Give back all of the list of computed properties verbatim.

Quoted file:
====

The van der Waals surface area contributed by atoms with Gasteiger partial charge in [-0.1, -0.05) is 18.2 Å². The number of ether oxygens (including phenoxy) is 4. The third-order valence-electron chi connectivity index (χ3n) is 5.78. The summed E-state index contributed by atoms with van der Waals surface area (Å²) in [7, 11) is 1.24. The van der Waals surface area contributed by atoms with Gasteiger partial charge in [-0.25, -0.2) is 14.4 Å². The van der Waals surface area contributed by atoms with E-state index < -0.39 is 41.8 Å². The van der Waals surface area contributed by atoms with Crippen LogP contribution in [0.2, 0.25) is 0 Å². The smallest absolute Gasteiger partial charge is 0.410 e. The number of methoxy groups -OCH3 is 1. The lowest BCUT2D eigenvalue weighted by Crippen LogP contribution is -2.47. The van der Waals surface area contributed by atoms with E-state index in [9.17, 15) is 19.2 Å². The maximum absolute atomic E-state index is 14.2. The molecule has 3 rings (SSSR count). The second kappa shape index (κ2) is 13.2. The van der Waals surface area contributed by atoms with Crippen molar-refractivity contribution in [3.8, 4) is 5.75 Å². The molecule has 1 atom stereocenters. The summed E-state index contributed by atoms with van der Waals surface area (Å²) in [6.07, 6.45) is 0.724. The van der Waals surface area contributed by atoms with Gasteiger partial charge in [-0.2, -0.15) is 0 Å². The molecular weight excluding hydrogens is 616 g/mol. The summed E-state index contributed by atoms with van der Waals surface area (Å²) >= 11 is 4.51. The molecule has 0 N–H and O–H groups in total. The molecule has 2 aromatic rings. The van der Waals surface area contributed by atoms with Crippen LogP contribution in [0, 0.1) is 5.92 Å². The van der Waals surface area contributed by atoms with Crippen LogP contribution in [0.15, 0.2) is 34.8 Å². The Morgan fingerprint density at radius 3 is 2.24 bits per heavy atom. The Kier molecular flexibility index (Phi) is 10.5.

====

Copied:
The van der Waals surface area contributed by atoms with Gasteiger partial charge in [-0.1, -0.05) is 18.2 Å². The number of ether oxygens (including phenoxy) is 4. The third-order valence-electron chi connectivity index (χ3n) is 5.78. The summed E-state index contributed by atoms with van der Waals surface area (Å²) in [7, 11) is 1.24. The van der Waals surface area contributed by atoms with Gasteiger partial charge in [-0.25, -0.2) is 14.4 Å². The van der Waals surface area contributed by atoms with E-state index < -0.39 is 41.8 Å². The van der Waals surface area contributed by atoms with Crippen LogP contribution in [0.2, 0.25) is 0 Å². The smallest absolute Gasteiger partial charge is 0.410 e. The number of methoxy groups -OCH3 is 1. The lowest BCUT2D eigenvalue weighted by Crippen LogP contribution is -2.47. The van der Waals surface area contributed by atoms with E-state index in [9.17, 15) is 19.2 Å². The maximum absolute atomic E-state index is 14.2. The molecule has 3 rings (SSSR count). The second kappa shape index (κ2) is 13.2. The van der Waals surface area contributed by atoms with Crippen molar-refractivity contribution in [3.8, 4) is 5.75 Å². The molecule has 1 atom stereocenters. The summed E-state index contributed by atoms with van der Waals surface area (Å²) in [6.07, 6.45) is 0.724. The van der Waals surface area contributed by atoms with Gasteiger partial charge in [-0.2, -0.15) is 0 Å². The molecular weight excluding hydrogens is 616 g/mol. The summed E-state index contributed by atoms with van der Waals surface area (Å²) >= 11 is 4.51. The molecule has 0 N–H and O–H groups in total. The molecule has 2 aromatic rings. The van der Waals surface area contributed by atoms with Crippen LogP contribution in [0, 0.1) is 5.92 Å². The van der Waals surface area contributed by atoms with Crippen LogP contribution in [0.15, 0.2) is 34.8 Å². The Morgan fingerprint density at radius 3 is 2.24 bits per heavy atom. The Kier molecular flexibility index (Phi) is 10.5.